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Old January 24, 2019, 10:50 PM   #4
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Great reply 74A95... now we're cooking.

Shorter barrel = higher gas pressure = greater recoil force


So a shorter barrel would contribute to recoil forces to a variable extent.

The question is whether or not that would be enough to mitigate the advantage that the lighter mass of a smaller slide could bring?

Even if it would, there's still the possibility of a longer barrel emerging from a smaller slide like a 5" or 6" from a Glock 19 or 26. Assuming you had the right ammo to cycle with those forces at play and maybe a red dot you'd still be good then, maybe flatter shooting.

It'd look stupid, but most gun trends do before they pick up.

I'm using 9mm Glocks for as a reference since they're basically the currency of the community now a days.
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Old January 25, 2019, 12:05 AM   #5
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Voted maybe because if it does I doubt it is significant enough to notice
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Old January 25, 2019, 12:59 AM   #6
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My thoughts on the subject have nothing to do with slide weight or recoil, just that there is a benefit to a shorter sight radius.

The longer sight radius may lend itself to more accurate shooting, but a shorter one is faster to acquire. The difference between a 4 inch barrel and a 5 inch one may not be super easy to identify, but I've noticed a big difference when transitioning from a snub nosed revolver to a long barreled one. The front sight seems to swim around for a fraction of a second longer, resulting in slower split times.
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Old January 25, 2019, 01:09 AM   #7
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The weight difference between a G17 and a G19 (no ammo or magazine) is 0.89 ounces. Even if we assume that almost all of that weight difference is in the recoiling mass, it's still not a big change.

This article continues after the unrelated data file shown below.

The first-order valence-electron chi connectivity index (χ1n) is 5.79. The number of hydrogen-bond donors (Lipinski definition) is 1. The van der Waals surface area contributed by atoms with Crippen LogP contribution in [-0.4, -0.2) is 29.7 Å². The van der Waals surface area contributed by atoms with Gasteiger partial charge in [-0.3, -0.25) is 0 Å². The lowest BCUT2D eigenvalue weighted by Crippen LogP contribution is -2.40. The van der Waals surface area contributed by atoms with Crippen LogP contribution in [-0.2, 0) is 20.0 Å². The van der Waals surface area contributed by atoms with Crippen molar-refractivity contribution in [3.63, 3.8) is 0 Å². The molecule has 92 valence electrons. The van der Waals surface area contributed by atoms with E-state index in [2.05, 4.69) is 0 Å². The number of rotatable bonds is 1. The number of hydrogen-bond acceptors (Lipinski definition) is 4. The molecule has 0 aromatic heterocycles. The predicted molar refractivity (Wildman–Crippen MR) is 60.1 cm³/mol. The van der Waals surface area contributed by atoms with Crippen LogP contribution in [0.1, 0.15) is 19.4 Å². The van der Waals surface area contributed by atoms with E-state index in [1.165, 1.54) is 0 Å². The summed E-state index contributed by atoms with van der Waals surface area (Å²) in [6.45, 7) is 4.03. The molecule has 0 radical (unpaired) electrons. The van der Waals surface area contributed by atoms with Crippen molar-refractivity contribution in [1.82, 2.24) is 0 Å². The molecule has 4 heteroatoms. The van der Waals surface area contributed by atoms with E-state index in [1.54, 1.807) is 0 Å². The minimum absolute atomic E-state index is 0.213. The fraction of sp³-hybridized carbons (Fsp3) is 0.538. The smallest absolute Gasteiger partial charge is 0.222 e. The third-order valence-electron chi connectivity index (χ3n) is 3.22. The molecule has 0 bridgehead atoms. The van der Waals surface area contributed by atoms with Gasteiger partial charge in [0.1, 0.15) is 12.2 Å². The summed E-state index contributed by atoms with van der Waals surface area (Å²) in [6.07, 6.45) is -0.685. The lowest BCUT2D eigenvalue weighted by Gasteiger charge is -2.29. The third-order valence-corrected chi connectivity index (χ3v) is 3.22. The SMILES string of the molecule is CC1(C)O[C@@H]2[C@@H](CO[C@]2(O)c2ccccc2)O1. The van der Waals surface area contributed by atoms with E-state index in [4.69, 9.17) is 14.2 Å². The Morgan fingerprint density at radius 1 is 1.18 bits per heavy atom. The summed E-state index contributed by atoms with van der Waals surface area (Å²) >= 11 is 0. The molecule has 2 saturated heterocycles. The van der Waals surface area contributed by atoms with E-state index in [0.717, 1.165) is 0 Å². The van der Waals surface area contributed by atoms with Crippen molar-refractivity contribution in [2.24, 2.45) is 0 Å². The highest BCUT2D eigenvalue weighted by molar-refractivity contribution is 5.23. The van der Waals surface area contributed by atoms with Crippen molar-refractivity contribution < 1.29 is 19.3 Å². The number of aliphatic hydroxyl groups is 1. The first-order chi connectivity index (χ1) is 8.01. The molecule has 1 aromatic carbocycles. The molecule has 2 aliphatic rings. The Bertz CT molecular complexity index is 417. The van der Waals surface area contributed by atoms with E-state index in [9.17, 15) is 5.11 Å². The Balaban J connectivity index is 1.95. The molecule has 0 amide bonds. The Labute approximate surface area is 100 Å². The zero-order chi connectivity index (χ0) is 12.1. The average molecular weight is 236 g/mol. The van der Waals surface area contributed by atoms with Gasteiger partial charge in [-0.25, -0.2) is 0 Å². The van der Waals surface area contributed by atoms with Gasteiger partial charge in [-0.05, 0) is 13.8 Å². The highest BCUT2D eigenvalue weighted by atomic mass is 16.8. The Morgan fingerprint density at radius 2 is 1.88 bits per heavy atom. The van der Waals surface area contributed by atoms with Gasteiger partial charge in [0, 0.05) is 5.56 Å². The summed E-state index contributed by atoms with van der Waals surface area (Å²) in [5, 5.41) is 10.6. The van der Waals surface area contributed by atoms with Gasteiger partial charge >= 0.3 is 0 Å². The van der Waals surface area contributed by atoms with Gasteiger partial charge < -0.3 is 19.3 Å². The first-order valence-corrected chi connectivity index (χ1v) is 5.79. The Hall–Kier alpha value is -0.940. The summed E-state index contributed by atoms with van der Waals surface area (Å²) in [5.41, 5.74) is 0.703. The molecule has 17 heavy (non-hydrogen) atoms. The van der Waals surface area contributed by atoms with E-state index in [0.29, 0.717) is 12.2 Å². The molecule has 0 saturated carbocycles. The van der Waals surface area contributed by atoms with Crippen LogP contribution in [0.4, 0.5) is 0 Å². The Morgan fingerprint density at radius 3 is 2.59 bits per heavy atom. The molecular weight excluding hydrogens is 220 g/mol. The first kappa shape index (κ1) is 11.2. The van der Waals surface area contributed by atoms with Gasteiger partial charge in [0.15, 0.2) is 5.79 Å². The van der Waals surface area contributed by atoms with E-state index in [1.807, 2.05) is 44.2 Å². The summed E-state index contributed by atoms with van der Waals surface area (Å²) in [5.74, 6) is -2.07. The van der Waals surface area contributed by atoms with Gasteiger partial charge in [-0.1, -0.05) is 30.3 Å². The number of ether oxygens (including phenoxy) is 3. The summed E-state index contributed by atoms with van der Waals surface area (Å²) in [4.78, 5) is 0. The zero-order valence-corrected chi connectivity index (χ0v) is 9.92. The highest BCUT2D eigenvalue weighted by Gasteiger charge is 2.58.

If you can find someone who owns a G19 with a threaded barrel, find a muzzle attachment that weighs about an ounce and then see if the gun shoots differently with and without the attachment.

Or maybe shoot a G19 side by side with a G19 that has a slide-mounted micro red dot.
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Old January 25, 2019, 01:28 AM   #8
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Originally Posted by JohnKSa View Post

If you can find someone who owns a G19 with a threaded barrel, find a muzzle attachment that weighs about an ounce and then see if the gun shoots differently with and without the attachment.
The longer threaded barrel might itself weigh an ounce more than the regular barrel.
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Old January 25, 2019, 02:34 AM   #9
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Long slide = long barrel = faster bullet & gases = more recoil
I'm not so sure about all of that...

Long slide = long barrel, sure

= faster bullet, sure

= more recoil, not so sure.

Consider, same ammo, so same amount of energy available. Long slide & barrel = more mass. More mass will be different from less mass (short slide) once it gets moving but it also takes "longer" to get moving and moves slower.

And that can have an effect on FELT recoil.

Longer barrel usually means LESS recoil due to more weight. leave the slide completely out of it and shoot a revolver or single shot with the same ammo and a short vs long barrel. The longer barrel heavier gun recoils LESS.

Or stick with the autopistol. Shoot a Government model (5") and then shoot the same thing in an Officer's Model (3.5"). If you think the Govt model recoils more, I think you're crazy.

Yes, the math shows long barrels shoot faster, and faster means more energy and that energy means more recoil, BUT you aren't allowing for the weight of the longer barrel reducing the recoil effect despite the increased velocity. The mass of the longer barrel (and slide) literally "outweighs" the slight increase in recoil energy gained with the higher velocity obtained through the longer barrel.

The other point, about sight distance, longer does allow for more precision and that does take more time, but long or short sight radius can be used with the "flash sight picture" and I think any real difference in speed will be due to the individual shooter more than anything else.
All else being equal (and it almost never is) bigger bullets tend to work better.